Democratic watchman. (Bellefonte, Pa.) 1855-1940, November 23, 1928, Image 1

Below is the OCR text representation for this newspapers page. It is also available as plain text as well as XML.

Boi itd
“Dead men tell no tales,” so it is
perfectly safe to blame the Vestris
tragedy on Captain Carey.
—If Al Smith is alive in 1932 and
is not drafted by the Democratic par-
ty for its standard bearer his next
best friend, Franklin D. Roosevelt,
will probably have developed into po-
tential presidential timber.
—Farmers are hauling water in
Centre county while out in the mid-
west they are fleeing from 't. If our
party was in power our Republican
friends would be blaming it for the
scarcity here and the floods there, but
we're going to heap coals of fire on
their heads by going so far as to ad-
mit the possibility that neither Mr.
Coolidge nor Mr. Hoover has anything
to do with the vagaries of precipita-
—Come easy, go easy. A College
township farmer who is supposed to
have cleaned up ten thousand dollars
by opening a toll road-way through
his farm while a highway bridge was
in course of construction, knows the
truth of the old epigram. The other
day his farm hand gave a calf he had
paid two hundred dollars for to the
butcher who called for a “dunghill”
that had been sold to him by tele-
phone. :
—The correspondent with whom we
offered to share our political comfort
last week comes back with the charge
that we are a socialist: One of those
fellows who wants to divide up every-
thing he hasn’t any of. And that re-
minds us of a plaint that the depart-
ed Al Roberts habitually voiced. In
speaking of a certain distinguished
citizen of the town, also departed, Al
said: “He never has anything for you
when you need it and is always want-
in’ to give you something when you
don’t want it.
—An eminent and fearless Judge
of the Courts of Philadelphia county
says that the Director of Public Safe-
ty down there ought to resign. The
Director in question is responsible for
‘the police of that city and the whole
world knows what has been found out
about police and crime in Philadel-
phia. Mr. Vare, however, steps into
the controversy and says, in sub-
stance: Director Davis will not re-
sign and the Mayor dare not remove
him. In Philadelphia, evidently, gov-
ernment is of the people, for the peo-
ple and by Vare.
—1It is possible for a free people to
vote themselves completely into the
power of those whom they chose to
govern them. While the office hold-
ing class in this country has not yet
reached proportions that could or-
ganize to perpetually perpetuate it-
self who can say that the future holds
no such possibility. With the spirit
of development and the idea of pa-
ternalism rampant government de- |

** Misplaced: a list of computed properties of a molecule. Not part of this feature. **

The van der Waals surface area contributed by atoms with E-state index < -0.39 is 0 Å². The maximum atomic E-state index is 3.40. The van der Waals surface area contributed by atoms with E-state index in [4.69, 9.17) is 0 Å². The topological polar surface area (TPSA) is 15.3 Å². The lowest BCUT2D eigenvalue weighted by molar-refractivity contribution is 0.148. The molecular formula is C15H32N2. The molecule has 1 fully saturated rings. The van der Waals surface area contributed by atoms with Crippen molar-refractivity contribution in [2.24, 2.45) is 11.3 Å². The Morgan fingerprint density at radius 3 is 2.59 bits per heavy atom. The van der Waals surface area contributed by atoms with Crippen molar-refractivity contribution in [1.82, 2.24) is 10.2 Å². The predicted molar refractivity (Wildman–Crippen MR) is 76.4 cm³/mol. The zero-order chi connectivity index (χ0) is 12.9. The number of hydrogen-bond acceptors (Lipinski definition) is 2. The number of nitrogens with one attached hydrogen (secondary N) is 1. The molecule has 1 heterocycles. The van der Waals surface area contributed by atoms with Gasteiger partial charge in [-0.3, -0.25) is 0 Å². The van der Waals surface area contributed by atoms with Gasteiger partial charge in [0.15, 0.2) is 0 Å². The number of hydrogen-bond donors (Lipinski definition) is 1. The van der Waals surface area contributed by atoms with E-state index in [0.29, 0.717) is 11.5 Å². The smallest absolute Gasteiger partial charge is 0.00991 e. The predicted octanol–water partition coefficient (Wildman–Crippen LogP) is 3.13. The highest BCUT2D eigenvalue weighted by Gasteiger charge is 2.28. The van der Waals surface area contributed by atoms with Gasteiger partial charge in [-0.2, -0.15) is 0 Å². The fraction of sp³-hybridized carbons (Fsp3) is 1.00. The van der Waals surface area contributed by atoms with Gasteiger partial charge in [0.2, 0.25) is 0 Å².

pendents are multiplying by the
thousands, annually. Each one of
them controls a few votes and it is
not mere fancy to say that the time
might come when the constantly wid-
ening circle will reach out far
enough to completely control elections
under the present system in this
—A rumor that intrigues us is one
to the effect that recently a
boot-legger, with a thirty-six thous-
—Members of the Lock Haven motor
club who are arrested for driving while
intoxicated will receive no aid from the
club. A recent announcement said that
while the club was ready to lend assist-
j ance in cases of accidents and other dif-
: ficulties, its stand for safety on the high-
| ways precluded a helping hand in the
case of a drunken driver.
—An explosion of 100 25-pound kegs of
black powder in a roll milling steel plant
of the Du Pont Powder company at Lau-
i rel Run,near Wilkes-Barre, last Friday,
! destroyed the structure and caused dam-
age estimated at $30,000. Two men, Lewis
VOL. 73.
Governor Smith’s Valedictory Story.
Governor Smith’s address to the
American people, delivered in New
York last week, was characteristic.
It was the expression of a candid,
courageous and resourceful leader. It
conveyed no feeling of resentment or
desire to evade responsibility. Gov-
ornor Smith accepts the result of the
election without complaint and with-
out dismay. He sees in it “that the
Democratic party is alive, a vigorous
and forceful major minority,” and de-
clares “the Democratic party to-day
is the great liberal party of the na-
tion. It leads the progressive thought
in all the country. It holds out the
only hope of return of the fundament-
al principles on which the country
was built and as a result of which it
has grown and thrived.”
The mission of the
party is not to win victories but to
help the people. It is not unreason-
able to say that this has been ac-
complished in some measure in the
campaign just ended. The fourteen
and a half million votes cast for
Governor Smith for President may
admonish the successful party against
policies and practices of the past eight
vears which have brought shame and
disgrace to the country. That in it-
self will be achievement of ines-
timable value to the people. And that
is not the only source of satisfaction